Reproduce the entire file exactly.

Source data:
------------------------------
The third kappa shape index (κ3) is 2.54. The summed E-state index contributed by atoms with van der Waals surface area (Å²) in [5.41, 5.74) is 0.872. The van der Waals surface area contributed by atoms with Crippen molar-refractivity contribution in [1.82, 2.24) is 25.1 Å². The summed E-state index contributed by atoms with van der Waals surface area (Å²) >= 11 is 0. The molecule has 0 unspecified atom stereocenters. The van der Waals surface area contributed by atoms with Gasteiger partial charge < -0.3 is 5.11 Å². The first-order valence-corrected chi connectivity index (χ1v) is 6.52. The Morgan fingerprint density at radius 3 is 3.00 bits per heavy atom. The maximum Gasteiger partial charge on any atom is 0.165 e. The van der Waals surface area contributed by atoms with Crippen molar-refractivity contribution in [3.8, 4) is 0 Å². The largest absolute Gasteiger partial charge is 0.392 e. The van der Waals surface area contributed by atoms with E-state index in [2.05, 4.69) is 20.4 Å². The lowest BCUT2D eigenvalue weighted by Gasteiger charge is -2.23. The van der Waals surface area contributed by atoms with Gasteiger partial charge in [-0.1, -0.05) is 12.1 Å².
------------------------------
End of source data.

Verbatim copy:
The third kappa shape index (κ3) is 2.54. The summed E-state index contributed by atoms with van der Waals surface area (Å²) in [5.41, 5.74) is 0.872. The van der Waals surface area contributed by atoms with Crippen molar-refractivity contribution in [1.82, 2.24) is 25.1 Å². The summed E-state index contributed by atoms with van der Waals surface area (Å²) >= 11 is 0. The molecule has 0 unspecified atom stereocenters. The van der Waals surface area contributed by atoms with Gasteiger partial charge < -0.3 is 5.11 Å². The first-order valence-corrected chi connectivity index (χ1v) is 6.52. The Morgan fingerprint density at radius 3 is 3.00 bits per heavy atom. The maximum Gasteiger partial charge on any atom is 0.165 e. The van der Waals surface area contributed by atoms with Crippen molar-refractivity contribution in [3.8, 4) is 0 Å². The largest absolute Gasteiger partial charge is 0.392 e. The van der Waals surface area contributed by atoms with E-state index in [2.05, 4.69) is 20.4 Å². The lowest BCUT2D eigenvalue weighted by Gasteiger charge is -2.23. The van der Waals surface area contributed by atoms with Gasteiger partial charge in [-0.1, -0.05) is 12.1 Å².